Index of content:
Volume 130, Issue 2, August 2011
- SPEECH PERCEPTION 
Extending the articulation index to account for non-linear distortions introduced by noise-suppression algorithms130(2011); http://dx.doi.org/10.1121/1.3605668View Description Hide Description
The conventional articulation index (AI) measure cannot be applied in situations where non-linear operations are involved and additive noise is present. This is because the definitions of the target and masker signals become vague following non-linear processing, as both the target and masker signals are affected. The aim of the present work is to modify the basic form of the AI measure to account for non-linear processing. This was done using a new definition of the output or effective SNR obtained following non-linear processing. The proposed output SNR definition for a specific band was designed to handle cases where the non-linear processing affects predominantly the target signal rather than the masker signal. The proposed measure also takes into consideration the fact that the input SNR in a specific band cannot be improved following any form of non-linear processing. Overall, the proposed measure quantifies the proportion of input band SNR preserved or transmitted in each band after non-linear processing. High correlation (r = 0.9) was obtained with the proposed measure when evaluated with intelligibility scores obtained by normal-hearing listeners in 72 noisy conditions involving noise-suppressed speech corrupted in four different real-world maskers.
130(2011); http://dx.doi.org/10.1121/1.3609258View Description Hide Description
The auditory system takes advantage of early reflections (ERs) in a room by integrating them with the direct sound (DS) and thereby increasing the effective speech level. In the present paper the benefit from realistic ERs on speech intelligibility in diffuse speech-shaped noise was investigated for normal-hearing and hearing-impaired listeners. Monaural and binauralspeech intelligibility tests were performed in a virtual auditory environment where the spectralcharacteristics of ERs from a simulated room could be preserved. The useful ER energy was derived from the speech intelligibility results and the efficiency of the ERs was determined as the ratio of the useful ER energy to the total ER energy. Even though ER energy contributed to speech intelligibility, DS energy was always more efficient, leading to better speech intelligibility for both groups of listeners. The efficiency loss for the ERs was mainly ascribed to their altered spectrum compared to the DS and to the filtering by the torso, head, and pinna. No binaural processing other than a binaural summation effect could be observed.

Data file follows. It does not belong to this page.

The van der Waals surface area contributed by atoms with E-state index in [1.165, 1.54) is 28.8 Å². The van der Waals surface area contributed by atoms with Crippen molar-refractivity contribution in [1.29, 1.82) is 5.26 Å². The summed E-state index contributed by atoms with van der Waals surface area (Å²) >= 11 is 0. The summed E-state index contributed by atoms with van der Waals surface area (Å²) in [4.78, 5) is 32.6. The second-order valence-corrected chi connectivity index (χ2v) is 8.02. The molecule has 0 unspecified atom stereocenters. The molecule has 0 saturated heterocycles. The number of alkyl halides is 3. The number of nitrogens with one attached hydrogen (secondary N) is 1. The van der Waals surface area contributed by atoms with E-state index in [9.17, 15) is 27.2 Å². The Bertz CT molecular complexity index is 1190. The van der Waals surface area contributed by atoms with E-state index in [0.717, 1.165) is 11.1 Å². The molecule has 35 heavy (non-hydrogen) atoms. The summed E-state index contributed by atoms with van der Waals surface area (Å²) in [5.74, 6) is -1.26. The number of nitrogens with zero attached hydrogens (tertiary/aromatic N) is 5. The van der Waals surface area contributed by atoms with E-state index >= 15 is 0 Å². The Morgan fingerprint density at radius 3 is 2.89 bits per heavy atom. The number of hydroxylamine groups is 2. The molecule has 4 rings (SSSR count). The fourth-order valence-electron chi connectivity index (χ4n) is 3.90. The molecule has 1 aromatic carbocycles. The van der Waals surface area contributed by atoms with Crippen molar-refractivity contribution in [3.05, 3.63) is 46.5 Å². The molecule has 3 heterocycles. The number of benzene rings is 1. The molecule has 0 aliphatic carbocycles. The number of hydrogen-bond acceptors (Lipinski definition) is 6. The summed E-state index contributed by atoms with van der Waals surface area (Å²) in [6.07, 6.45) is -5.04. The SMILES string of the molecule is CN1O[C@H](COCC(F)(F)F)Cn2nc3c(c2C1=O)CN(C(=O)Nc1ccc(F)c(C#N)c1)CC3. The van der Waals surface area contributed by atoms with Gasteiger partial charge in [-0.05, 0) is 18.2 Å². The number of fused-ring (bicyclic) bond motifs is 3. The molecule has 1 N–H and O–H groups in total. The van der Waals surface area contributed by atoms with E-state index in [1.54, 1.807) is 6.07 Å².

Effects of fundamental frequency and vocal-tract length cues on sentence segregation by listeners with hearing loss130(2011); http://dx.doi.org/10.1121/1.3605548View Description Hide Description
The purpose was to determine the effect of hearing loss on the ability to separate competing talkers using talker differences in fundamental frequency (F0) and apparent vocal-tract length (VTL). Performance of 13 adults with hearing loss and 6 adults with normal hearing was measured using the Coordinate Response Measure. For listeners with hearing loss, the speech was amplified and filtered according to the NAL-RP hearing aid prescription. Target-to-competition ratios varied from 0 to 9 dB. The target sentence was randomly assigned to the higher or lower values of F0 or VTL on each trial. Performance improved for F0 differences up to 9 and 6 semitones for people with normal hearing and hearing loss, respectively, but only when the target talker had the higher F0. Recognition for the lower F0 target improved when trial-to-trial uncertainty was removed (9-semitone condition). Scores improved with increasing differences in VTL for the normal-hearing group. On average, hearing-impaired listeners did not benefit from VTL cues, but substantial inter-subject variability was observed. The amount of benefit from VTL cues was related to the average hearing loss in the 1–3-kHz region when the target talker had the shorter VTL.